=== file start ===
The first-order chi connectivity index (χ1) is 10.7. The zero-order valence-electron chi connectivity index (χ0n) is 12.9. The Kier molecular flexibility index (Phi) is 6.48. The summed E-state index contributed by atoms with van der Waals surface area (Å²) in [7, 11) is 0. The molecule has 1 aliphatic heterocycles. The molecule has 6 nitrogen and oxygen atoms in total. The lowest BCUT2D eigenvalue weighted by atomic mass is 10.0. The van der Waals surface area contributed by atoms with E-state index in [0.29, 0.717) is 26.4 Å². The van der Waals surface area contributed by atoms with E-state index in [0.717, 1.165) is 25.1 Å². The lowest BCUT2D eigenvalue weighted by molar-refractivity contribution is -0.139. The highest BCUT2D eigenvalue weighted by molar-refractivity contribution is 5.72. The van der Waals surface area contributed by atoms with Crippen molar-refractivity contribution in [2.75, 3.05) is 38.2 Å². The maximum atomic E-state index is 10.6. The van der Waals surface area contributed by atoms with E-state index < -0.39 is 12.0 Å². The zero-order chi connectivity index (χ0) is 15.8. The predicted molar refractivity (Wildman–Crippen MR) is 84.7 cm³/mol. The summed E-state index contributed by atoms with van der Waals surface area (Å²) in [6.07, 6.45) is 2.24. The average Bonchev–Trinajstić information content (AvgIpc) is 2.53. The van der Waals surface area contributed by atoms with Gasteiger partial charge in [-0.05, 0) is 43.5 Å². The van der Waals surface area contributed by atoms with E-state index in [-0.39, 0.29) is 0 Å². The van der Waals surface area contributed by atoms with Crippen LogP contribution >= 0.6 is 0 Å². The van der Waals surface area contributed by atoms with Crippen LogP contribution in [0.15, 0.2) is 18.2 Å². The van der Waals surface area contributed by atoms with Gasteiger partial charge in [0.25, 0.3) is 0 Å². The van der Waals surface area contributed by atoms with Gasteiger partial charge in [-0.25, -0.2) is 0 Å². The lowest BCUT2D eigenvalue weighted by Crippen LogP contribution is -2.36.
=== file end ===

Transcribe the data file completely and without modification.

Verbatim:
The first-order chi connectivity index (χ1) is 10.7. The zero-order valence-electron chi connectivity index (χ0n) is 12.9. The Kier molecular flexibility index (Phi) is 6.48. The summed E-state index contributed by atoms with van der Waals surface area (Å²) in [7, 11) is 0. The molecule has 1 aliphatic heterocycles. The molecule has 6 nitrogen and oxygen atoms in total. The lowest BCUT2D eigenvalue weighted by atomic mass is 10.0. The van der Waals surface area contributed by atoms with E-state index in [0.29, 0.717) is 26.4 Å². The van der Waals surface area contributed by atoms with E-state index in [0.717, 1.165) is 25.1 Å². The lowest BCUT2D eigenvalue weighted by molar-refractivity contribution is -0.139. The highest BCUT2D eigenvalue weighted by molar-refractivity contribution is 5.72. The van der Waals surface area contributed by atoms with Crippen molar-refractivity contribution in [2.75, 3.05) is 38.2 Å². The maximum atomic E-state index is 10.6. The van der Waals surface area contributed by atoms with E-state index < -0.39 is 12.0 Å². The zero-order chi connectivity index (χ0) is 15.8. The predicted molar refractivity (Wildman–Crippen MR) is 84.7 cm³/mol. The summed E-state index contributed by atoms with van der Waals surface area (Å²) in [6.07, 6.45) is 2.24. The average Bonchev–Trinajstić information content (AvgIpc) is 2.53. The van der Waals surface area contributed by atoms with Gasteiger partial charge in [-0.05, 0) is 43.5 Å². The van der Waals surface area contributed by atoms with E-state index in [-0.39, 0.29) is 0 Å². The van der Waals surface area contributed by atoms with Crippen LogP contribution >= 0.6 is 0 Å². The van der Waals surface area contributed by atoms with Crippen LogP contribution in [0.15, 0.2) is 18.2 Å². The van der Waals surface area contributed by atoms with Gasteiger partial charge in [0.25, 0.3) is 0 Å². The van der Waals surface area contributed by atoms with Gasteiger partial charge in [-0.25, -0.2) is 0 Å². The lowest BCUT2D eigenvalue weighted by Crippen LogP contribution is -2.36.